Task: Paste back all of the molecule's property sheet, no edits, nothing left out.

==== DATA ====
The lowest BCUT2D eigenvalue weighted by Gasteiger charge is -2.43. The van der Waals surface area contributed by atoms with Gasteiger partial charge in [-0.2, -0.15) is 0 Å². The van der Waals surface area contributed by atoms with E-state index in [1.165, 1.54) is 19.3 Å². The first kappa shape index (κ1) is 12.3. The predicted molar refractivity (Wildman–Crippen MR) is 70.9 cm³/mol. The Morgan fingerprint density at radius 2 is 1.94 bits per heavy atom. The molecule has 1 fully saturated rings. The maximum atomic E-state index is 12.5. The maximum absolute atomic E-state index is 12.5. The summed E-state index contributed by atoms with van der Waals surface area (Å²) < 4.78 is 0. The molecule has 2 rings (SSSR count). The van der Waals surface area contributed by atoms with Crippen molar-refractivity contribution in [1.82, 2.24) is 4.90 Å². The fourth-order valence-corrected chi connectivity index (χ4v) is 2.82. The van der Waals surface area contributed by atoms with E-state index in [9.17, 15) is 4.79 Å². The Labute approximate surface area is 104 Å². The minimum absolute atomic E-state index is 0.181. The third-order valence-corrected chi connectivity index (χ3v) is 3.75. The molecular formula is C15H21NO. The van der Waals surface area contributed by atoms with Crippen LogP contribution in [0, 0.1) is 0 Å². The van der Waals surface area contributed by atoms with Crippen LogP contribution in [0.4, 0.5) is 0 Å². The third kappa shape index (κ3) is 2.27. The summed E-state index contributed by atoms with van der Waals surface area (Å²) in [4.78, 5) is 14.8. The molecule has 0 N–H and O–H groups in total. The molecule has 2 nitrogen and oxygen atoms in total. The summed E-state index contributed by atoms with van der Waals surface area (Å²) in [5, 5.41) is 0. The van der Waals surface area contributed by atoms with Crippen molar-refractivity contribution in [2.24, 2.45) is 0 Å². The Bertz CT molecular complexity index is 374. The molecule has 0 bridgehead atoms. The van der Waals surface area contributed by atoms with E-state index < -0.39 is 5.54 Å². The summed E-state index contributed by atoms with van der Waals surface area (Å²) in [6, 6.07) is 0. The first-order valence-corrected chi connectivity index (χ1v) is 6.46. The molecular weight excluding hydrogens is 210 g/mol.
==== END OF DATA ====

The lowest BCUT2D eigenvalue weighted by Gasteiger charge is -2.43. The van der Waals surface area contributed by atoms with Gasteiger partial charge in [-0.2, -0.15) is 0 Å². The van der Waals surface area contributed by atoms with E-state index in [1.165, 1.54) is 19.3 Å². The first kappa shape index (κ1) is 12.3. The predicted molar refractivity (Wildman–Crippen MR) is 70.9 cm³/mol. The Morgan fingerprint density at radius 2 is 1.94 bits per heavy atom. The molecule has 1 fully saturated rings. The maximum atomic E-state index is 12.5. The maximum absolute atomic E-state index is 12.5. The summed E-state index contributed by atoms with van der Waals surface area (Å²) < 4.78 is 0. The molecule has 2 rings (SSSR count). The van der Waals surface area contributed by atoms with Crippen molar-refractivity contribution in [1.82, 2.24) is 4.90 Å². The fourth-order valence-corrected chi connectivity index (χ4v) is 2.82. The van der Waals surface area contributed by atoms with E-state index in [9.17, 15) is 4.79 Å². The Labute approximate surface area is 104 Å². The minimum absolute atomic E-state index is 0.181. The third-order valence-corrected chi connectivity index (χ3v) is 3.75. The molecular formula is C15H21NO. The van der Waals surface area contributed by atoms with Crippen LogP contribution in [0, 0.1) is 0 Å². The van der Waals surface area contributed by atoms with Crippen LogP contribution in [0.4, 0.5) is 0 Å². The third kappa shape index (κ3) is 2.27. The summed E-state index contributed by atoms with van der Waals surface area (Å²) in [4.78, 5) is 14.8. The molecule has 0 N–H and O–H groups in total. The molecule has 2 nitrogen and oxygen atoms in total. The summed E-state index contributed by atoms with van der Waals surface area (Å²) in [5, 5.41) is 0. The van der Waals surface area contributed by atoms with Crippen molar-refractivity contribution in [2.24, 2.45) is 0 Å². The Bertz CT molecular complexity index is 374. The molecule has 0 bridgehead atoms. The van der Waals surface area contributed by atoms with E-state index < -0.39 is 5.54 Å². The summed E-state index contributed by atoms with van der Waals surface area (Å²) in [6, 6.07) is 0. The first-order valence-corrected chi connectivity index (χ1v) is 6.46. The molecular weight excluding hydrogens is 210 g/mol.